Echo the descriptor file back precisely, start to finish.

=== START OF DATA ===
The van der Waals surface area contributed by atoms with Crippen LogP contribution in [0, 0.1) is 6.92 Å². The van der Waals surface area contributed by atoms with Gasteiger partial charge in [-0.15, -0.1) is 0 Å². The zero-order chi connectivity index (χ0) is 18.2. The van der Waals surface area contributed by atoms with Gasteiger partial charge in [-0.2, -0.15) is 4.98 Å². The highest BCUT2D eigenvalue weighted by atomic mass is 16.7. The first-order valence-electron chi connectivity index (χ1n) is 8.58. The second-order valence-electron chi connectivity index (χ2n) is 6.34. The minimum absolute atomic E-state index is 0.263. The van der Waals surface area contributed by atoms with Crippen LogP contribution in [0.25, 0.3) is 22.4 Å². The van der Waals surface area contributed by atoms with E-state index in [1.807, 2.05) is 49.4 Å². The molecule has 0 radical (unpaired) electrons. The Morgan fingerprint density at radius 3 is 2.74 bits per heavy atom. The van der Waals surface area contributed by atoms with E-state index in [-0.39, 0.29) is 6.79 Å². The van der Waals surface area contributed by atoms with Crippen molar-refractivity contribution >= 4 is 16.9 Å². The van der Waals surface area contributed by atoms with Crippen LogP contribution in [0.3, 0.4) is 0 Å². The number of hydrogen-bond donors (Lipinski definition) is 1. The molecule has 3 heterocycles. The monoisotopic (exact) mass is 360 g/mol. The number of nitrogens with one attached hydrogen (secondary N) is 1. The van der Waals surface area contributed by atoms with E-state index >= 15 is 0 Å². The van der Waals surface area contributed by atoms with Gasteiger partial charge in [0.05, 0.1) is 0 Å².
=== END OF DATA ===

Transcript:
The van der Waals surface area contributed by atoms with Crippen LogP contribution in [0, 0.1) is 6.92 Å². The van der Waals surface area contributed by atoms with Gasteiger partial charge in [-0.15, -0.1) is 0 Å². The zero-order chi connectivity index (χ0) is 18.2. The van der Waals surface area contributed by atoms with Gasteiger partial charge in [-0.2, -0.15) is 4.98 Å². The highest BCUT2D eigenvalue weighted by atomic mass is 16.7. The first-order valence-electron chi connectivity index (χ1n) is 8.58. The second-order valence-electron chi connectivity index (χ2n) is 6.34. The minimum absolute atomic E-state index is 0.263. The van der Waals surface area contributed by atoms with Crippen LogP contribution in [0.25, 0.3) is 22.4 Å². The van der Waals surface area contributed by atoms with E-state index in [1.807, 2.05) is 49.4 Å². The molecule has 0 radical (unpaired) electrons. The Morgan fingerprint density at radius 3 is 2.74 bits per heavy atom. The van der Waals surface area contributed by atoms with E-state index in [-0.39, 0.29) is 6.79 Å². The van der Waals surface area contributed by atoms with Crippen molar-refractivity contribution >= 4 is 16.9 Å². The van der Waals surface area contributed by atoms with Crippen LogP contribution in [0.3, 0.4) is 0 Å². The number of hydrogen-bond donors (Lipinski definition) is 1. The molecule has 3 heterocycles. The monoisotopic (exact) mass is 360 g/mol. The number of nitrogens with one attached hydrogen (secondary N) is 1. The van der Waals surface area contributed by atoms with E-state index >= 15 is 0 Å². The van der Waals surface area contributed by atoms with Gasteiger partial charge in [0.05, 0.1) is 0 Å².